He rises from his chair to address the assembled delegation and a wave of expectancy charges through the conference room.
A moment of hush, before he starts his carefully worded speech. The cleverly timed opening sentence, deliberately humorous, causes a ripple of laughter throughout the audience. I am embarrassed to find myself, unconsciously, smiling along with everyone else.
The charisma that he exudes is almost palpable. The self confident manner, the way he projects his voice, and the way he has of drawing you in and making you think that he is talking directly to you, alone, like you’re the only person in the room.
And even I, with my extreme levels of cynicism, find myself caught up in Iain Duncan Smith’s speech at the Social Justice conference last October. I find myself believing that he really does understand how to transform the lives of the most disadvantaged families and individuals.
But, on the train journey back from London that evening, there is a niggling concern in the back of my mind that there is one fundamental problem with the entire Social Justice framework – The Chair of the Social Justice Cabinet Committee, The Rt Hon Iain Duncan Smith (IDS) just happens (rather ironically) to also be the Secretary of State for the Department of Work and Pensions (DWP).
In 2004, as a backbencher, IDS founded the Centre for Social Justice, a centre-right think tank (independent of the Conservative Party) working with small charities with the aim of finding innovative policies for tackling poverty. In 2005, he was appointed Chairman of the Social Justice Policy Group, which was facilitated by the Centre for Social Justice, and the group’s aim was to “study the causes and consequences of poverty in Britain and seek practical ideas to empower the least well-off”.
The Group then went on to oversee the publication of several major reports on a wide range of subjects including family breakdown, welfare reform, criminal justice, educational reform, gang culture and children’s welfare. In March 2012 HM Government published the cross government strategy “Social Justice: transforming lives” which set out its aspiration for Social Justice. The strategy sets out a vision of society in which families and individuals, facing multiple disadvantages, get the support they need to turn their lives around.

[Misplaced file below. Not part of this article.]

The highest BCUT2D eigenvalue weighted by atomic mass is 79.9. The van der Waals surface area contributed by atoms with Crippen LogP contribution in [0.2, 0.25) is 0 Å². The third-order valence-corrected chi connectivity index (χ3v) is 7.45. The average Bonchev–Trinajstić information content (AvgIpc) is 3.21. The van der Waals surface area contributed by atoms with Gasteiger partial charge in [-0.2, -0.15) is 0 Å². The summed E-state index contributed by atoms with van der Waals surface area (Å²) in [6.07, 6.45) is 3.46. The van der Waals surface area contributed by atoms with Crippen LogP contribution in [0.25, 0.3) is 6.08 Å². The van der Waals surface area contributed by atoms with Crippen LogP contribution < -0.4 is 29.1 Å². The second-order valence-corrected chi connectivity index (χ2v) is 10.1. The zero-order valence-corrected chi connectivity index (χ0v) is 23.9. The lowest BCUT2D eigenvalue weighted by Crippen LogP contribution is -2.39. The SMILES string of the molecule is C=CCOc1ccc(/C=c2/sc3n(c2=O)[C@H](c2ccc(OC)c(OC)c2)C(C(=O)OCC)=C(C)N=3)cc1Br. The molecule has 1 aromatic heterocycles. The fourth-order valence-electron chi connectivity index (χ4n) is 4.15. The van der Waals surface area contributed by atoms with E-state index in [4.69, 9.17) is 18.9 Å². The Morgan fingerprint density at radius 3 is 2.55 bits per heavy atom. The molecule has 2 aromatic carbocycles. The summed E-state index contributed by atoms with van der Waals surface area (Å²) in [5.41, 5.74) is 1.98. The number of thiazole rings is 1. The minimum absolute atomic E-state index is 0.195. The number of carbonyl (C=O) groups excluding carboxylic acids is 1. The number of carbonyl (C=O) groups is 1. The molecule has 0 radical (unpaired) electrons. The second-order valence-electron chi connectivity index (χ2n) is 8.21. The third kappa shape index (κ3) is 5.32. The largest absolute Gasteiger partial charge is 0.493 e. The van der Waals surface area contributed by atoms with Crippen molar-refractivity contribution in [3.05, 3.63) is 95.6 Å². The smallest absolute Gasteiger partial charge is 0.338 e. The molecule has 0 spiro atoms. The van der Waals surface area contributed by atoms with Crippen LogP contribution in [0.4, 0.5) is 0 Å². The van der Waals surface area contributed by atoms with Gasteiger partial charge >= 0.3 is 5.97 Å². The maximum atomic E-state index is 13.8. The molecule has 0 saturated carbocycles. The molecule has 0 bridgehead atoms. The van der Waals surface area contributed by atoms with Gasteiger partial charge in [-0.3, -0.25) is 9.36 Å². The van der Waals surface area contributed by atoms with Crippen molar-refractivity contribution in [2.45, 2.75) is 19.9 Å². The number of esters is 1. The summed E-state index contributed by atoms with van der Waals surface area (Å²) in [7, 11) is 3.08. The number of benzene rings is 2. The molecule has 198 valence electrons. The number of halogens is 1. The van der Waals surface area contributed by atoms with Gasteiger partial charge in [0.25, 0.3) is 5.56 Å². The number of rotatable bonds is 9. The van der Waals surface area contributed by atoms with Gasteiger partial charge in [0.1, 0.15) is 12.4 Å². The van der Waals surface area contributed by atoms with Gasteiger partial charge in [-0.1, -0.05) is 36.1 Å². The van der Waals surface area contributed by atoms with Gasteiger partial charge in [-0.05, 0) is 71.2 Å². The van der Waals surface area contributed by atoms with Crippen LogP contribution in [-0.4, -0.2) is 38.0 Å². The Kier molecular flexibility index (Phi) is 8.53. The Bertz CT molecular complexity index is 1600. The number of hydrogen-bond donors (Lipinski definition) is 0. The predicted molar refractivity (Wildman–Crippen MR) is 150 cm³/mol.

At Doorway, because of the issues that we see affecting the most disadvantaged and marginalised individuals, we are firm believers in the concept of Social Justice. For us, the definition of the term is about equality and fairness between human beings. All human beings. Across all classes, races, genders, and cultures. Which is actually impossible to establish in a society that has such a rapidly increasing divide between the rich and the poor.
Social inequality, although very different, is directly linked to economic inequality. Whilst economic inequality is caused by the unequal accumulation of wealth, social inequality exists because the lack of wealth prevents people from obtaining the same housing, health care, etc. as the wealthy.
And therefore, I would publicly applaud anyone who showed the initiative to come up with the idea for such a potentially controversial group. But, the niggling concern that needs to be voiced is that the man who set up the Centre for Social Justice is the very same man who is now setting up the perfect conditions for the devastating impact of the DWP’s Welfare Reform Act on the most disadvantaged
In other words, as I understand it, he will actually be creating the exact conditions that he seeks to prevent. And I find that really rather puzzling.
And surely, therefore, the utopian ideals of Iain Duncan Smith’s Social Justice Group are sounding increasingly far fetched with every devastating welfare reform announced by him at the DWP.
But listening to IDS on that conference day, last year, before I was fully aware of the potential consequences of the Welfare Reform Act, I almost believed that he had the interests of the most vulnerable and disadvantaged at heart.
And I am now rather ashamed to admit just how naive I was.